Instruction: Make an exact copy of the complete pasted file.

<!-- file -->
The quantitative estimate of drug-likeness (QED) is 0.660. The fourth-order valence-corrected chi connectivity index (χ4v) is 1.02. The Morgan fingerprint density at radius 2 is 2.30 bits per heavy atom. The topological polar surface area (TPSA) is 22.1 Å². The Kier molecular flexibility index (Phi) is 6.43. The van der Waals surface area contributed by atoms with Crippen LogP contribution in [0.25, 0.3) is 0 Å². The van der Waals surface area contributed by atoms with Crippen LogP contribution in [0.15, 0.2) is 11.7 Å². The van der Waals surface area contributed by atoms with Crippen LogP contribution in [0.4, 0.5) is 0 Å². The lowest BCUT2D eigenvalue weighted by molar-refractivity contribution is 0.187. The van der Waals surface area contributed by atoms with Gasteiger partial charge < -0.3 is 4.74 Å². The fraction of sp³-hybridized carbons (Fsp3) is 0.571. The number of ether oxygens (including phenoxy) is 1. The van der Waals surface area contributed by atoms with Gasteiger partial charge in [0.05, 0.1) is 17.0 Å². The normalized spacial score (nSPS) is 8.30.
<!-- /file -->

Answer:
The quantitative estimate of drug-likeness (QED) is 0.660. The fourth-order valence-corrected chi connectivity index (χ4v) is 1.02. The Morgan fingerprint density at radius 2 is 2.30 bits per heavy atom. The topological polar surface area (TPSA) is 22.1 Å². The Kier molecular flexibility index (Phi) is 6.43. The van der Waals surface area contributed by atoms with Crippen LogP contribution in [0.25, 0.3) is 0 Å². The van der Waals surface area contributed by atoms with Crippen LogP contribution in [0.15, 0.2) is 11.7 Å². The van der Waals surface area contributed by atoms with Crippen LogP contribution in [0.4, 0.5) is 0 Å². The lowest BCUT2D eigenvalue weighted by molar-refractivity contribution is 0.187. The van der Waals surface area contributed by atoms with Gasteiger partial charge < -0.3 is 4.74 Å². The fraction of sp³-hybridized carbons (Fsp3) is 0.571. The number of ether oxygens (including phenoxy) is 1. The van der Waals surface area contributed by atoms with Gasteiger partial charge in [0.05, 0.1) is 17.0 Å². The normalized spacial score (nSPS) is 8.30.